Policy Online carries a link (30.5.16) to a Climate Institute report outlining the financial risk to Australia’s housing and property sectors posed by the increasing effects of climate change.
‘There goes the neighbourhood, is the largest review of the financial implications of climate risk to housing in Australia.
‘Natural hazards that are introduced or exacerbated by climate change include coastal shifts (erosion, storm surge, inundation etc.), riverine flooding, and bushfires. These risks are often poorly understood and communicated to those buying or building property in along Australia.
‘The paper finds that despite many public policy reviews and recommendations, and several private sector initiatives, policies and industry practices actually encourage the continued development of vulnerable housing in exposed areas.’
- There goes the neighbourhood: climate change, Australian housing and the financial sector »
- Sydney’s wild weather shows home-owners are increasingly at risk »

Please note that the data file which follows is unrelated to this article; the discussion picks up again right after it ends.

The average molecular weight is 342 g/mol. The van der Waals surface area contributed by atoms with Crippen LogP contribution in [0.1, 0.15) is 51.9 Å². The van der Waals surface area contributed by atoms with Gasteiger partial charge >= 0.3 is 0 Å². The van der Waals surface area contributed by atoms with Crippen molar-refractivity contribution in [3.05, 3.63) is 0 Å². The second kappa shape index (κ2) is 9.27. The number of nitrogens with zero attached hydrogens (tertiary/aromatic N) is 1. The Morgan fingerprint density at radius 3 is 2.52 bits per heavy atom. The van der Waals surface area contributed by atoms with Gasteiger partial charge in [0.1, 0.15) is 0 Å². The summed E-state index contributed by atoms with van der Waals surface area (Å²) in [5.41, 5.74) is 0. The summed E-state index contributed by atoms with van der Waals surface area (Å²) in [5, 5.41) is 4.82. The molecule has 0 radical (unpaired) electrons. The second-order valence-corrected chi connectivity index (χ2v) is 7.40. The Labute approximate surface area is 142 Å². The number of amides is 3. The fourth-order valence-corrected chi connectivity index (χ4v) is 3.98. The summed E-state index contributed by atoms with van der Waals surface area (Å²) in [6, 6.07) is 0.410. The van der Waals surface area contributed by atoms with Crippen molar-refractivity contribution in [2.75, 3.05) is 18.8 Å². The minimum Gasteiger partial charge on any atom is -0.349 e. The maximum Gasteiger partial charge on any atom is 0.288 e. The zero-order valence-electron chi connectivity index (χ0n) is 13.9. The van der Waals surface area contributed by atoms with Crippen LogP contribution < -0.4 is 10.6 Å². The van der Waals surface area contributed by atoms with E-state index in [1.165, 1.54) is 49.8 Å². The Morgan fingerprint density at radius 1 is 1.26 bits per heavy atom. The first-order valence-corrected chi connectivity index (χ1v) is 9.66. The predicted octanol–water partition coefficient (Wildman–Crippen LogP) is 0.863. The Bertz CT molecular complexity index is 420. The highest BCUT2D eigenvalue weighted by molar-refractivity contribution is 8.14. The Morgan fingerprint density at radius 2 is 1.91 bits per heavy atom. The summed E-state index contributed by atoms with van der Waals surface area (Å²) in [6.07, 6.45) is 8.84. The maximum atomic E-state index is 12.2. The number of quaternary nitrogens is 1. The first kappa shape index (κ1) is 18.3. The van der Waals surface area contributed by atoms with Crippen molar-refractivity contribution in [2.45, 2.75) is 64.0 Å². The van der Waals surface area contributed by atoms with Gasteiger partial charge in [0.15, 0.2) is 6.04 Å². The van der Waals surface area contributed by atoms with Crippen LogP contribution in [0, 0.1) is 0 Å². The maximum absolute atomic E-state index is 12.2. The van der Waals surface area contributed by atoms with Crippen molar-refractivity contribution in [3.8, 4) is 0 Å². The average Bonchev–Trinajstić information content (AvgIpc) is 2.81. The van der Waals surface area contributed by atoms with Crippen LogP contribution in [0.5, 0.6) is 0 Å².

- Australian building codes don’t expect houses to be fire-proof – and that’s by design »
- Before we rush to rebuild after fires, we need to think about where and how »
- Building standards give us false hope. There’s no such thing as a fireproof house »
- Drought, fire and flood: how outer urban areas can manage the emergency while reducing future risks »
- 90% of buildings in bushfire-prone areas aren’t built to survive fires. A national policy can start to fix this »
- Asking people to prepare for fire is pointless if they can’t afford to do it. It’s time we subsidised fire prevention »
- Underinsurance is entrenching poverty as the vulnerable are hit hardest by disasters »
- Fires bring home climate-driven urgency of rethinking where we live – and how »
- When climate change and other emergencies threaten where we live, how will we manage our retreat? »
- Mayor defends planning decisions ‘made 150 years ago’ amid calls for flood insurance support »
- After the floods, the distressing but necessary case for managed retreat »
- One in 25 homes uninsurable by 2030 due to climate change, new study finds »
- Half a million homes to become ‘uninsurable’ by end of decade, says shock report »
- Climate change means 1 in 25 homes could become uninsurable by 2030, report warns »
- Climate change hits low-income earners harder – and poor housing in hotter cities is a disastrous combination »
- Home buyback scheme receives 443 applications from flood-hit Queensland property owners »